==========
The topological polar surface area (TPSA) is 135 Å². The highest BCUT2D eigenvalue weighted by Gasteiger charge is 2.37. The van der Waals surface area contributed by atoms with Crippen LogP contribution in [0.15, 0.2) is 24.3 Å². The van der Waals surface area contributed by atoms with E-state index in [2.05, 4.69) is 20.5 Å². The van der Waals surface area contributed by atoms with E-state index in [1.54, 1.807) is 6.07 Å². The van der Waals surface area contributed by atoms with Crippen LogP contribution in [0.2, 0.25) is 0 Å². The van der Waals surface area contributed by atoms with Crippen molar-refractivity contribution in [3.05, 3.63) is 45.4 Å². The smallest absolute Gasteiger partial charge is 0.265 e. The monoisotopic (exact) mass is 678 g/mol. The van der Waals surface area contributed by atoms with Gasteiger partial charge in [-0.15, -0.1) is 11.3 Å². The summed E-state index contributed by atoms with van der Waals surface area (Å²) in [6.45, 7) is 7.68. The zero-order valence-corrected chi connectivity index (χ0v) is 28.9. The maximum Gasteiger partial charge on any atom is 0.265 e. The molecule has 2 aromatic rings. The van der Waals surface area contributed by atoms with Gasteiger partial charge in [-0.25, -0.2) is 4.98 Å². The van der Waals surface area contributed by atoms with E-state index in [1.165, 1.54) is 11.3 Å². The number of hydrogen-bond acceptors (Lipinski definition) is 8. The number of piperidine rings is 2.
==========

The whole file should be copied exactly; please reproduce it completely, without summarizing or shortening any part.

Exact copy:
The topological polar surface area (TPSA) is 135 Å². The highest BCUT2D eigenvalue weighted by Gasteiger charge is 2.37. The van der Waals surface area contributed by atoms with Crippen LogP contribution in [0.15, 0.2) is 24.3 Å². The van der Waals surface area contributed by atoms with E-state index in [2.05, 4.69) is 20.5 Å². The van der Waals surface area contributed by atoms with E-state index in [1.54, 1.807) is 6.07 Å². The van der Waals surface area contributed by atoms with Crippen LogP contribution in [0.2, 0.25) is 0 Å². The van der Waals surface area contributed by atoms with Crippen molar-refractivity contribution in [3.05, 3.63) is 45.4 Å². The smallest absolute Gasteiger partial charge is 0.265 e. The monoisotopic (exact) mass is 678 g/mol. The van der Waals surface area contributed by atoms with Gasteiger partial charge in [-0.15, -0.1) is 11.3 Å². The summed E-state index contributed by atoms with van der Waals surface area (Å²) in [6.45, 7) is 7.68. The zero-order valence-corrected chi connectivity index (χ0v) is 28.9. The maximum Gasteiger partial charge on any atom is 0.265 e. The molecule has 2 aromatic rings. The van der Waals surface area contributed by atoms with Gasteiger partial charge in [-0.25, -0.2) is 4.98 Å². The van der Waals surface area contributed by atoms with E-state index in [1.165, 1.54) is 11.3 Å². The number of hydrogen-bond acceptors (Lipinski definition) is 8. The number of piperidine rings is 2.